The Great Salt Desert, also known as Dasht-e-Kavir, is the desert at the center of the Iranian plateau. Occupying an area of about 30,000 sq mi and measuring about 500mi by 200mi, the Dasht-e-Kavir is the twenty-sixth largest desert in the world. It stretches from Dasht-e Lut to the Alborz mountain ranges. The desert is partitioned between various Iranian provinces including Yazd, Isfahan, Tehran, Semnan, and Khorasan.
About 3,000 years ago during the post-glacial era, the Kavir had a vast series of lakes. The Asian monsoon reached central Iran and brought heavy summer rain which formed numerous lakes in the Iranian plateau. Over time the lakes dried up leaving salt layers which resulted in the formation of beautiful salt domes in the desert.
Features of the Desert
The desert features numerous unique natural structures which were formed hundreds of years ago. Some of the structures in Dasht-e Kavir include a salt marsh, area of sand dunes, and even a national park.
1) Kavir Buzurg
The Kavir Buzurg is a great salt marsh which is in the middle of Dasht-e Kavir. It occupies an area of about 199 miles by 99 miles, and it is separated from the other salt marshes by surrounding sandy hills. The region is a rain-shadow desert which gets little moisture. Once the water from the wetlands evaporates, it leaves salt crusts which cover the dark saline mush. Although travelers can penetrate the salt crusts, the journey through Kavir Buzurg can be quite dangerous. Kavir Buzurg is almost uninhabited with some people living in the surrounding mountains.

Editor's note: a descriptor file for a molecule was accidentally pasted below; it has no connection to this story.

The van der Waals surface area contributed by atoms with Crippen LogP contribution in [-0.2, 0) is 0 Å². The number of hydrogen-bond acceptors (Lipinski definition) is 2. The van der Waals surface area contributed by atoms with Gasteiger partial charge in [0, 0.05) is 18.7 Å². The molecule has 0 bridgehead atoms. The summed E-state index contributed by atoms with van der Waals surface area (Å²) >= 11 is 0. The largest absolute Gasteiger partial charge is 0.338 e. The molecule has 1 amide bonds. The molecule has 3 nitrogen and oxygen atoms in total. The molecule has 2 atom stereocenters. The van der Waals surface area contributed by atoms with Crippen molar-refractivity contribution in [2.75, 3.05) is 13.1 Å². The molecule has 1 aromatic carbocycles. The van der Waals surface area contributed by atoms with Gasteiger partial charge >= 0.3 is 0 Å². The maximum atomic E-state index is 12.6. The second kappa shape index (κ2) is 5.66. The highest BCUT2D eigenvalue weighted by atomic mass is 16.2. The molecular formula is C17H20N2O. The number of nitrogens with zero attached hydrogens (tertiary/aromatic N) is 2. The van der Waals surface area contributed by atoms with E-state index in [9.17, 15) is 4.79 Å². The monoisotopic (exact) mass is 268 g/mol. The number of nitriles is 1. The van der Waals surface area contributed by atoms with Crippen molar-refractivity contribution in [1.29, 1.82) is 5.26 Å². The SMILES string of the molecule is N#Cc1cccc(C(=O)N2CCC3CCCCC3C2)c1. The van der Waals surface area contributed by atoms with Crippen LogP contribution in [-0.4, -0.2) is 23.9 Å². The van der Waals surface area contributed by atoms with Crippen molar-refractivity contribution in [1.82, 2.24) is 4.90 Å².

2) Rig-e Jenn
Rig-e Jenn is a broad region of sand dunes at the center of the Great salt desert right on the border of Isfahan and Semnan provinces. All the ancient caravan travelers never traveled to this region since they believed that evil spirits haunted Rig-e Jenn. Currently, some of the neighboring villages and towns still believe this myth. Even Sven Hedin avoided Rig-e Jenn during his explorations of the Iranian deserts in the 1900s. Alfons Gabriel, an Australian geographer, crossed the southern parts of this region on his way to Arusan from Ashin during the 1930s.
3) Kavir National Park
Kavir National Park is a protected ecological region which occupies an area of about 1,500 square miles in Northern Iran. It is on the western end of Dasht-e Kavir. A large semi-circular rock known as Siahkuh is at the center of Kavir national park. It is known as little Africa because of the presence of safari-like wildlife including Asiatic cheetahs, gazelles, Indian wolves, Persian leopards and striped hyenas. The Namak Lake on the boundaries of the park is a salt marsh and water gets into the lake from the northern side through River Qom.
The Climate of the Dasht-e-Kavir
The desert experiences an arid type of climate, and it receives little rain in winter, but the surrounding mountains provide enough runoff which creates the seasonal marshlands and lakes. During the summer the temperature can go as high as fifty degrees Celsius with it averaging at 22 degrees Celsius in January. The desert is covered with pebbles and sand, seasonal lakes, riverbeds, and marshes. The high temperature causes high vaporization that leaves the mud grounds and wetlands with large salt crusts.